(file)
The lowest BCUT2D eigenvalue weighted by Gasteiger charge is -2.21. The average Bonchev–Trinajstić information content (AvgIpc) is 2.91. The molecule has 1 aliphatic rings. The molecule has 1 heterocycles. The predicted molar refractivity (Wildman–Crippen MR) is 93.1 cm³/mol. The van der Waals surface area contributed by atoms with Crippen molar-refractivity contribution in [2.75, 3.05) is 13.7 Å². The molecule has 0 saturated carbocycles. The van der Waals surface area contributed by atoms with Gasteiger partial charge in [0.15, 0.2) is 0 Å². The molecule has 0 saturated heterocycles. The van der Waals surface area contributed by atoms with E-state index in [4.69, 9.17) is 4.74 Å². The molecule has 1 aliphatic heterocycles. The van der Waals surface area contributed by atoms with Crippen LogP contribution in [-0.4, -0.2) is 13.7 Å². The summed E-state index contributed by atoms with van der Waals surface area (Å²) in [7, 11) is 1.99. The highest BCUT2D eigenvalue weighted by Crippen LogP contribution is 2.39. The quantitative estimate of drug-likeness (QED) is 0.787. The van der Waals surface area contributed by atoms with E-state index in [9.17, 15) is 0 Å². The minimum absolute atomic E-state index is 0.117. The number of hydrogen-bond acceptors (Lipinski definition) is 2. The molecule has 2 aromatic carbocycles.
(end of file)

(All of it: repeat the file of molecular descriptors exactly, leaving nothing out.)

The lowest BCUT2D eigenvalue weighted by Gasteiger charge is -2.21. The average Bonchev–Trinajstić information content (AvgIpc) is 2.91. The molecule has 1 aliphatic rings. The molecule has 1 heterocycles. The predicted molar refractivity (Wildman–Crippen MR) is 93.1 cm³/mol. The van der Waals surface area contributed by atoms with Crippen molar-refractivity contribution in [2.75, 3.05) is 13.7 Å². The molecule has 0 saturated carbocycles. The van der Waals surface area contributed by atoms with Gasteiger partial charge in [0.15, 0.2) is 0 Å². The molecule has 0 saturated heterocycles. The van der Waals surface area contributed by atoms with E-state index in [4.69, 9.17) is 4.74 Å². The molecule has 1 aliphatic heterocycles. The van der Waals surface area contributed by atoms with Crippen LogP contribution in [-0.4, -0.2) is 13.7 Å². The summed E-state index contributed by atoms with van der Waals surface area (Å²) in [7, 11) is 1.99. The highest BCUT2D eigenvalue weighted by Crippen LogP contribution is 2.39. The quantitative estimate of drug-likeness (QED) is 0.787. The van der Waals surface area contributed by atoms with E-state index in [9.17, 15) is 0 Å². The minimum absolute atomic E-state index is 0.117. The number of hydrogen-bond acceptors (Lipinski definition) is 2. The molecule has 2 aromatic carbocycles.